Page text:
Genetic loss of collagen VII causes recessive dystrophic epidermolysis bullosa (RDEB)—a severe skin fragility disorder associated with lifelong blistering and disabling progressive soft tissue fibrosis. No effective therapies are available. Based on the findings that TGF-beta activity is elevated in injured RDEB skin, Nystrom and colleagues targeted TGF-beta activity with losartan in RDEB mice. Long-term treatment with losartan reduced TGF-beta signaling in chronically injured forepaws and halted fibrosis and subsequent fusion of the digits. Losartan reduced inflammation and diminished TNF-alfa and IL-6 expression in injured forepaws. Collectively, the data argue that RDEB fibrosis is a consequence of a cascade encompassing tissue damage, TGF-beta-mediated inflammation, and matrix remodeling. The authors concluded that inhibition of TGF-beta activity limits these unwanted outcomes and thereby ameliorates the disease phenotype.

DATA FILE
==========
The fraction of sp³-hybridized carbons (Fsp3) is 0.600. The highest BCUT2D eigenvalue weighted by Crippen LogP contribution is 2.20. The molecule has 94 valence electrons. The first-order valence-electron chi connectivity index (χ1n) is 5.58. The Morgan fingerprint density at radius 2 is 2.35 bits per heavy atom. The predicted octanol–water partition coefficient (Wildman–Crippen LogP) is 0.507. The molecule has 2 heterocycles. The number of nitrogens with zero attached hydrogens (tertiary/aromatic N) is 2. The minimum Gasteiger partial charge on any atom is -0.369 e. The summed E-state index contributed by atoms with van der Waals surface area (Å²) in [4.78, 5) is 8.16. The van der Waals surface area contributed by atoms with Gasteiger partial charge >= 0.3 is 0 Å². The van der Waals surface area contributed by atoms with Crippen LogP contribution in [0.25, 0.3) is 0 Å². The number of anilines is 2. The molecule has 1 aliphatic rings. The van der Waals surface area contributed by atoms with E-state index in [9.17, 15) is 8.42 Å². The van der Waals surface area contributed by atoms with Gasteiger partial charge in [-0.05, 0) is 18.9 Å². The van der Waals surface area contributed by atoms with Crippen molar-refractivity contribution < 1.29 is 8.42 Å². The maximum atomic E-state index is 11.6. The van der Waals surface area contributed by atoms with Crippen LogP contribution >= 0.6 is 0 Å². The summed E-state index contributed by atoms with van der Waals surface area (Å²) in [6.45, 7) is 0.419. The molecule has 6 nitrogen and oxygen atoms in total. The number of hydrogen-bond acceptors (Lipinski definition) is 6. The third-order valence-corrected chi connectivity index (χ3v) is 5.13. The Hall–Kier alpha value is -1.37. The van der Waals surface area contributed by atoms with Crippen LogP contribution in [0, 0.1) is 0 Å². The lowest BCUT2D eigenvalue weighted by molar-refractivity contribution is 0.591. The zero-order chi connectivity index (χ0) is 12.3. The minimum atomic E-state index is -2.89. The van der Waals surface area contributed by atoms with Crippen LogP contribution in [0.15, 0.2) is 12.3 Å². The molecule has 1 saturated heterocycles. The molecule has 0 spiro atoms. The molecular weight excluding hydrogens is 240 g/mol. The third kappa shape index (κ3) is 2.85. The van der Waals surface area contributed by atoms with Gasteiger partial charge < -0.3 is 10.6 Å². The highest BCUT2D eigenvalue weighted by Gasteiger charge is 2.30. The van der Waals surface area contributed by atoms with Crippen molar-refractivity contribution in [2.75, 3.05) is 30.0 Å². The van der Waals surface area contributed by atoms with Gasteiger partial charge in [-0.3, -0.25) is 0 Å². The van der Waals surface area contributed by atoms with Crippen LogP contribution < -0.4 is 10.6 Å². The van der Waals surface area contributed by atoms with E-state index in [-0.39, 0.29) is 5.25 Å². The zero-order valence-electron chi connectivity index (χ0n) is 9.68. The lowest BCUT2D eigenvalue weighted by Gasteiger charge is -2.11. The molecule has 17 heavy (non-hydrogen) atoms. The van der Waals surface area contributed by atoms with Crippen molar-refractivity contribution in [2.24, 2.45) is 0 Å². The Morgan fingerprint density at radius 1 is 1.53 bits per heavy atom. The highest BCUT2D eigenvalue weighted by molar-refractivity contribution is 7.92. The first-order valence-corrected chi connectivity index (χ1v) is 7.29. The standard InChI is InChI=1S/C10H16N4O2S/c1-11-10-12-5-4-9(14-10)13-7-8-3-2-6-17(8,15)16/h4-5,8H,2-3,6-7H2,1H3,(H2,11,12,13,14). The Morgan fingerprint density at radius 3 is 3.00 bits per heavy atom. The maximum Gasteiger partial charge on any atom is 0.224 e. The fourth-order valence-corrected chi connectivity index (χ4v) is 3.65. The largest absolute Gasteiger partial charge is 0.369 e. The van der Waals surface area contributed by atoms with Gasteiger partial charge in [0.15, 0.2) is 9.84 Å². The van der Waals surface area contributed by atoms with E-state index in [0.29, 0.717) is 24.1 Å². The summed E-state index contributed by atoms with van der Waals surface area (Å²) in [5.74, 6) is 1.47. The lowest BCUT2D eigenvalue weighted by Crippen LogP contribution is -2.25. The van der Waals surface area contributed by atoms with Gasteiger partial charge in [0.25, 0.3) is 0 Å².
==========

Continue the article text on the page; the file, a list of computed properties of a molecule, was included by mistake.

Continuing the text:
Posted by Nicola Brunetti-Pierri, MD